HID Headlight Conversion on the R1200GS

HID Headlight Conversion on the R1200GS

Usual disclaimer – mess with your motorcycle electrics, without knowing what you’re doing, at your peril! 🙂
CAUTION: the placement of additional lights or upgrading existing lights may not meet regulations/legislation requirements in some countries.

By Jim Bade (aka Jim VonBaden) (Dec2007)
Based on his orginal post on BMW Sport Touring.com here

After many many promises, I decided to do a short pictorial on how to install a set of HID lights in my BMW R1200GS. This pictorial is done with lots of extra parts removed for clarity. I wont be telling you what tools to use, or torques. This type of pictorial doesn’t lend itself well to it, but you should easily be able to do what I did.

Here are the lights in the box. Mine were the fat ballasts, with the igniters built in. I have done the ones without the ballast built in, and they are definitely easier to mount, though basically in the same place. This is a VME kit that you can get by the truckload from E-bay for under $100 for the two light set. Just search for “HID H7 4300”

The wiring is self contained. You simply unplug the stock bulb and remove it, and then plug the HID wiring to the stock bulb plug, and the other end from the balast to the new HID. NO extra wiring to do.

By the way, this wont work on an R1200ST because both bulbs are on all the time, intensity varried by voltage.

I removed the instruments for the job to make it easier to see, but it is definitely not needed. Here are the High (left) and low (right) covers. Just pop the caps off by twisting them counterclockwise.

Here is a cap before drilling the 23mm hole. I used a Dremmel tool to do mine.

Here is the same cap after removing the material. Interestingly, it is exactly the same size as the indents in the caps. I bet you know why?

Simply push the wires through the hole, then pull the grommet in place. They recommend adding some sealant, but I didn’t. I figure they will seal just fine as is.

Here are both of them mounted. The wiring looks clean and secure in the caps.
The wires are coming out at a slight angle, but the bulb is in tight. The wires do not connect directly to the bulb via a connector but instead have a little bit of slack within the housing. The bulb is in flush and straight.

Here is the right ballast mount. You can see it went to the screw holding the oil line.

This is the other mount, shown to illustrate the original shape. I bent it with pliars.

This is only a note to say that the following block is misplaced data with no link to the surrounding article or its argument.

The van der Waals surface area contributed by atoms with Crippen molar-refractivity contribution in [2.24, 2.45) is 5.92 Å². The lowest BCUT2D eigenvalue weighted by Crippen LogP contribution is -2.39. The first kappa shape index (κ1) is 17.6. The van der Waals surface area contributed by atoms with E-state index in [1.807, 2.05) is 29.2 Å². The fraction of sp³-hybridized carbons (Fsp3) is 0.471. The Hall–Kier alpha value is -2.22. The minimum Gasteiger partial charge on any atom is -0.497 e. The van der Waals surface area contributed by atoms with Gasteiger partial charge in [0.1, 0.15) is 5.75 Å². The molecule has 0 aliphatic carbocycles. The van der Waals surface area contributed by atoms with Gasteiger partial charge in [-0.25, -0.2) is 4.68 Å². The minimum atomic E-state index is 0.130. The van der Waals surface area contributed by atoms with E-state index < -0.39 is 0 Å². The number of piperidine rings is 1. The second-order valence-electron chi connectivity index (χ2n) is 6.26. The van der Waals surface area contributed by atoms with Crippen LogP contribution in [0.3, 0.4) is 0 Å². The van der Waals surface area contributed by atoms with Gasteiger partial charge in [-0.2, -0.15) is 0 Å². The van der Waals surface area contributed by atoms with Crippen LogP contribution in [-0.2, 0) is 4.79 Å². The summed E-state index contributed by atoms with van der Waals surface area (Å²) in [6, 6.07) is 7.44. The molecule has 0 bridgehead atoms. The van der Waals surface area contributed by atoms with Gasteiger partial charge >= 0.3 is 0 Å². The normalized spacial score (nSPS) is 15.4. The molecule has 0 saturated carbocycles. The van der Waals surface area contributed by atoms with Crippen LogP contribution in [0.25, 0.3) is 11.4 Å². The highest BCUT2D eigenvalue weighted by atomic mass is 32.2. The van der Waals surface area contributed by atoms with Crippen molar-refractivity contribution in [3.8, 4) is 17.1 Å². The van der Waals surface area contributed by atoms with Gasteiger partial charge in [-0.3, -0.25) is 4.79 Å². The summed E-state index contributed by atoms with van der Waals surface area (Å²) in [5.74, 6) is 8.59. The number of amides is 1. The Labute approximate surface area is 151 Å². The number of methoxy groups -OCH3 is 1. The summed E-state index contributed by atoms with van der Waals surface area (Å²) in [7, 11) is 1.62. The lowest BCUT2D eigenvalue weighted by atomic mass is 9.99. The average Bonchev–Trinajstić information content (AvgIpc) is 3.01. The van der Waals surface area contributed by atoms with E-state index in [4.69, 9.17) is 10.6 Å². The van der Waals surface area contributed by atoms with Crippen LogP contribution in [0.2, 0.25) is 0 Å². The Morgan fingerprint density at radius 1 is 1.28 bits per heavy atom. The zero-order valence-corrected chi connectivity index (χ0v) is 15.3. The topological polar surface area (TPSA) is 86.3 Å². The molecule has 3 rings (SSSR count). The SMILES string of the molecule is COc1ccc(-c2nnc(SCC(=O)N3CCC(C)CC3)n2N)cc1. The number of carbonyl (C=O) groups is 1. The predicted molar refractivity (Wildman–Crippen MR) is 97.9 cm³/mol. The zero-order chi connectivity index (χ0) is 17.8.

Now you can see it is a tight fit with the beak installed. But it is clean. I added some tie straps to secure the ballast to the mount, and firm it in place as well.

The right ballast fitted in, and cleanly. With everything put back together, and the wiring secured, it is nearly invisible.

On the left side, the ballast goes into the same place. It is a tight fit, and you will have to play with it a bit, but it will fit. The slimmer ballast would have the advantage here.

Now lets take a look at the results:

Low HID. Clean white, but not too blue. This is the 4300 kit.

I then added a second GS, with Motolights, and compared them side-by-side.

Note that the bike on the left is completely stock with 35 watt Motolights. My bike has both HIDs, and 50 watt Motolights.

Low beam, you can see the difference here.

High beam, even more obvious.
PS The carpet came with the house, and it really is nice to work on it instead of cold concrete!

Both bikes with Motolights and High Beams.

It seems obvious to me, especially after riding at night, that the HID lights are definitely superior, and not as susceptible to dimming at idle with Gerbings and Servos going.

Here is what the bulb looks like installed in the low beam.

Don’t forget to keep the old H7 bulbs, just in case. This procedure is completely reversible, and if an HID goes out, you can swap in the old H& in minutes.



A couple of days later:

Kermit came over tonight and showed off his newly colored Hella FF50 Lights. I thought it a good opportunity to compare lights on each bike so the following is my demo on my garage door.

HID Low beam only

Stock Low beam only

HID Low and High beam


Stock Low Beam (Note, Kermit has removed the cover on the tip of the bulb for better light).

Kermit’s “yellow” FF50, painted with craft store spray stained glass window paint.

HID (left) and stock, both High Beams, with yellow FF50s on the right.

As you can see the beam for the HID light is slightly more scattered, mostly horizontally, but has a very similar line and height. I am very confident that the HID wont be blinding.

This is an example of a cold flash to pass. The High Beam HID was dead cold, and I flicked it on. When warm from recent use, it is VERY much brighter on Flash to Pass mode.

Also, for those concerned about excessive flood of light outside of the beam pattern, here is what you get:

Virtually identical to the stock amount of scattered light.


PS Just a note, these are unretouched photos, and the camera made some adjustments based on the amount of light. The HID lights were significantly brighter than the pictures showed, but if you look at this picture:

You can get a better feel for the differences.

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